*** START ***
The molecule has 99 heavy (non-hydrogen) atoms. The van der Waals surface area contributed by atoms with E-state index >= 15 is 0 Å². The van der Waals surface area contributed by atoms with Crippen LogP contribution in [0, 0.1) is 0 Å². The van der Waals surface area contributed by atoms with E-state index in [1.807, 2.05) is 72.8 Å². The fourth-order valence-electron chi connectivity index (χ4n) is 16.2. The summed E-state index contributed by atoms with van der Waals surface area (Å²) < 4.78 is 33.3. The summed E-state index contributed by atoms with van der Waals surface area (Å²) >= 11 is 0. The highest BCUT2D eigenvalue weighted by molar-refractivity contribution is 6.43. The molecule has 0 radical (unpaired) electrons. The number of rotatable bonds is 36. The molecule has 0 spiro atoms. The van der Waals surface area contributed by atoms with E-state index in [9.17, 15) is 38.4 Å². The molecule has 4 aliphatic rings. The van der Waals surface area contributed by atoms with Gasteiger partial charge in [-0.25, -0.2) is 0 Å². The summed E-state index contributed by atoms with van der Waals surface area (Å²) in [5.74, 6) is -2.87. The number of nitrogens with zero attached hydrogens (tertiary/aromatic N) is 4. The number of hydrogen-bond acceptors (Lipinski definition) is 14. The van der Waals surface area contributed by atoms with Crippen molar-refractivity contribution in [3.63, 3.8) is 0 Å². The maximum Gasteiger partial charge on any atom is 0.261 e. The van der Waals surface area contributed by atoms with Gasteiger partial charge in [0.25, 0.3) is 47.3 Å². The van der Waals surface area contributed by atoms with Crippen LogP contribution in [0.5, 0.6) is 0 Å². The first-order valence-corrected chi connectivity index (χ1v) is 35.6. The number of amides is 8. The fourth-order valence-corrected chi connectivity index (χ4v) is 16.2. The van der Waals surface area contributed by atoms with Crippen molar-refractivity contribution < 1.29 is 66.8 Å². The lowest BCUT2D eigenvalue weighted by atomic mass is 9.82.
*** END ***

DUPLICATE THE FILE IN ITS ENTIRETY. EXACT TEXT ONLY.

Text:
The molecule has 99 heavy (non-hydrogen) atoms. The van der Waals surface area contributed by atoms with E-state index >= 15 is 0 Å². The van der Waals surface area contributed by atoms with Crippen LogP contribution in [0, 0.1) is 0 Å². The van der Waals surface area contributed by atoms with E-state index in [1.807, 2.05) is 72.8 Å². The fourth-order valence-electron chi connectivity index (χ4n) is 16.2. The summed E-state index contributed by atoms with van der Waals surface area (Å²) < 4.78 is 33.3. The summed E-state index contributed by atoms with van der Waals surface area (Å²) >= 11 is 0. The highest BCUT2D eigenvalue weighted by molar-refractivity contribution is 6.43. The molecule has 0 radical (unpaired) electrons. The number of rotatable bonds is 36. The molecule has 0 spiro atoms. The van der Waals surface area contributed by atoms with E-state index in [9.17, 15) is 38.4 Å². The molecule has 4 aliphatic rings. The van der Waals surface area contributed by atoms with Gasteiger partial charge in [-0.25, -0.2) is 0 Å². The summed E-state index contributed by atoms with van der Waals surface area (Å²) in [5.74, 6) is -2.87. The number of nitrogens with zero attached hydrogens (tertiary/aromatic N) is 4. The number of hydrogen-bond acceptors (Lipinski definition) is 14. The van der Waals surface area contributed by atoms with Crippen molar-refractivity contribution in [3.63, 3.8) is 0 Å². The maximum Gasteiger partial charge on any atom is 0.261 e. The van der Waals surface area contributed by atoms with Gasteiger partial charge in [0.25, 0.3) is 47.3 Å². The van der Waals surface area contributed by atoms with Crippen LogP contribution in [0.5, 0.6) is 0 Å². The first-order valence-corrected chi connectivity index (χ1v) is 35.6. The number of amides is 8. The fourth-order valence-corrected chi connectivity index (χ4v) is 16.2. The van der Waals surface area contributed by atoms with Crippen molar-refractivity contribution < 1.29 is 66.8 Å². The lowest BCUT2D eigenvalue weighted by atomic mass is 9.82.